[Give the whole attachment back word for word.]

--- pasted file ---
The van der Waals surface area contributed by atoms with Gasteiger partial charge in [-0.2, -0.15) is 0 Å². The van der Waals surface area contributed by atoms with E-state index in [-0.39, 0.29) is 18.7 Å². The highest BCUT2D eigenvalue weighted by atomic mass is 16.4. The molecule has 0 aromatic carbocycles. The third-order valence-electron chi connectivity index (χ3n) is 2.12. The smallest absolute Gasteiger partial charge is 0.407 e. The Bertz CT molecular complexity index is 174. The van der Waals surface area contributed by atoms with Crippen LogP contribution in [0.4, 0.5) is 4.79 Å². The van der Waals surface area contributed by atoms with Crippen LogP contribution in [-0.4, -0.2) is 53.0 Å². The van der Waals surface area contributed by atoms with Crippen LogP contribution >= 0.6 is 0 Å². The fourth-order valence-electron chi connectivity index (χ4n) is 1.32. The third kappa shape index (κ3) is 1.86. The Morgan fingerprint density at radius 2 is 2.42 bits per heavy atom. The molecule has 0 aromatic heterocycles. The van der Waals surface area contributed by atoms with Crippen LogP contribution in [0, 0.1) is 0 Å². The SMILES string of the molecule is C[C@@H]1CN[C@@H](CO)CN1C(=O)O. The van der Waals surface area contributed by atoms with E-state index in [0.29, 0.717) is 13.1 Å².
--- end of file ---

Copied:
The van der Waals surface area contributed by atoms with Gasteiger partial charge in [-0.2, -0.15) is 0 Å². The van der Waals surface area contributed by atoms with E-state index in [-0.39, 0.29) is 18.7 Å². The highest BCUT2D eigenvalue weighted by atomic mass is 16.4. The molecule has 0 aromatic carbocycles. The third-order valence-electron chi connectivity index (χ3n) is 2.12. The smallest absolute Gasteiger partial charge is 0.407 e. The Bertz CT molecular complexity index is 174. The van der Waals surface area contributed by atoms with Crippen LogP contribution in [0.4, 0.5) is 4.79 Å². The van der Waals surface area contributed by atoms with Crippen LogP contribution in [-0.4, -0.2) is 53.0 Å². The van der Waals surface area contributed by atoms with Crippen LogP contribution >= 0.6 is 0 Å². The fourth-order valence-electron chi connectivity index (χ4n) is 1.32. The third kappa shape index (κ3) is 1.86. The Morgan fingerprint density at radius 2 is 2.42 bits per heavy atom. The molecule has 0 aromatic heterocycles. The van der Waals surface area contributed by atoms with Crippen LogP contribution in [0, 0.1) is 0 Å². The SMILES string of the molecule is C[C@@H]1CN[C@@H](CO)CN1C(=O)O. The van der Waals surface area contributed by atoms with E-state index in [0.29, 0.717) is 13.1 Å².